Former Nampa school superintendent Thomas Michaelson overstepped his bounds late last year, when he tried to get individual teachers to agree to take unpaid furlough days.
That was the ruling from District Judge Molly Huskey, who sided Friday with the Nampa Education Association in the furlough dispute.
It’s unclear whether Huskey’s ruling will place more fiscal pressure on an already cash-strapped Nampa School District.
The NEA and the Idaho Education Association did not seek damages in the lawsuit — only a declaration that the voluntary furlough plan was illegal. However, a summary judgment in the unions’ favor could allow the unions to “seek further relief on behalf of its members,” Huskey wrote in her 18-page decision.
The voluntary furloughs have already been carried out — they were an amendment to the 2012-13 teacher contracts. Teachers are now working under a 2013-14 contract that mandates 14 furlough days, pay cuts that will affect the majority of Nampa teachers.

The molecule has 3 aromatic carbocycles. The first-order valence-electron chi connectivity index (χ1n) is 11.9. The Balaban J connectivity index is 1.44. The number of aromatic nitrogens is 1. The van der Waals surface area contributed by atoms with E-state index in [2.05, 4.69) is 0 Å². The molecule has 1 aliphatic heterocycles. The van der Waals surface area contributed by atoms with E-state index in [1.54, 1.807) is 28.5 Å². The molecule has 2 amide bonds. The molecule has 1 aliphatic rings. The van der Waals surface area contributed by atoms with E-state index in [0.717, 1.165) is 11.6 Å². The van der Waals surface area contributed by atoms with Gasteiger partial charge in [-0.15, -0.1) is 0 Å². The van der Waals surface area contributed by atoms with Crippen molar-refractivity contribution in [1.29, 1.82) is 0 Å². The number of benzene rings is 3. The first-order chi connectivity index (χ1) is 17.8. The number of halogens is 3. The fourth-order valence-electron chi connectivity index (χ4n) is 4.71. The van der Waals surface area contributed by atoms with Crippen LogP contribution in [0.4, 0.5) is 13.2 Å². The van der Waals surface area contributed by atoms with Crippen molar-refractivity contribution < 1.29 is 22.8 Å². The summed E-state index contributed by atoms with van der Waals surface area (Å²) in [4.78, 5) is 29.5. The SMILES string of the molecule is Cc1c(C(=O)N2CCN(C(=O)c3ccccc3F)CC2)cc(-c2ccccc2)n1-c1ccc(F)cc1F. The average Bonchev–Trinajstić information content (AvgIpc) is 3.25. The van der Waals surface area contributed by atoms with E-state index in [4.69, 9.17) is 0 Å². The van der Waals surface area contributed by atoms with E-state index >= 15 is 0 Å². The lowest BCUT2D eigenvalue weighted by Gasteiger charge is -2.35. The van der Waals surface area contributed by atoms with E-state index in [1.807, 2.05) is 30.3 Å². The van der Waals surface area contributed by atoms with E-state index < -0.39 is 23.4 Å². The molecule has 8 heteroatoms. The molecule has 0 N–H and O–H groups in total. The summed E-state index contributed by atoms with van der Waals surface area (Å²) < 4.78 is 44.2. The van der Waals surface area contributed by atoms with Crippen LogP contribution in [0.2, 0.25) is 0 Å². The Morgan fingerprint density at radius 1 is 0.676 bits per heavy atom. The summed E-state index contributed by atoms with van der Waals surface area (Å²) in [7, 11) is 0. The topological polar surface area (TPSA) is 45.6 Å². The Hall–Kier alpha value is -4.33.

The NEA sued the district in March, alleging that teachers were pressured into taking the unpaid furlough days. Michaelson sought the voluntary furloughs in December, as one of a series of steps to erase the district’s shortfall.
Huskey’s ruling did not speak to the allegations of pressure, and instead focused on process. It’s up to a school board, or its representatives, to negotiate collective bargaining agreements with local teachers’ unions. A superintendent cannot negotiate labor agreements with individual teachers — and, said Huskey, the furlough plan did essentially that.
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The Nampa district was disappointed by Huskey’s ruling.
“Our sole intent last December was to find a way to accommodate those individual teachers who came forward wanting to volunteer for furlough days to help with the district’s financial crisis,” spokeswoman Allison Westfall said late Monday afternoon.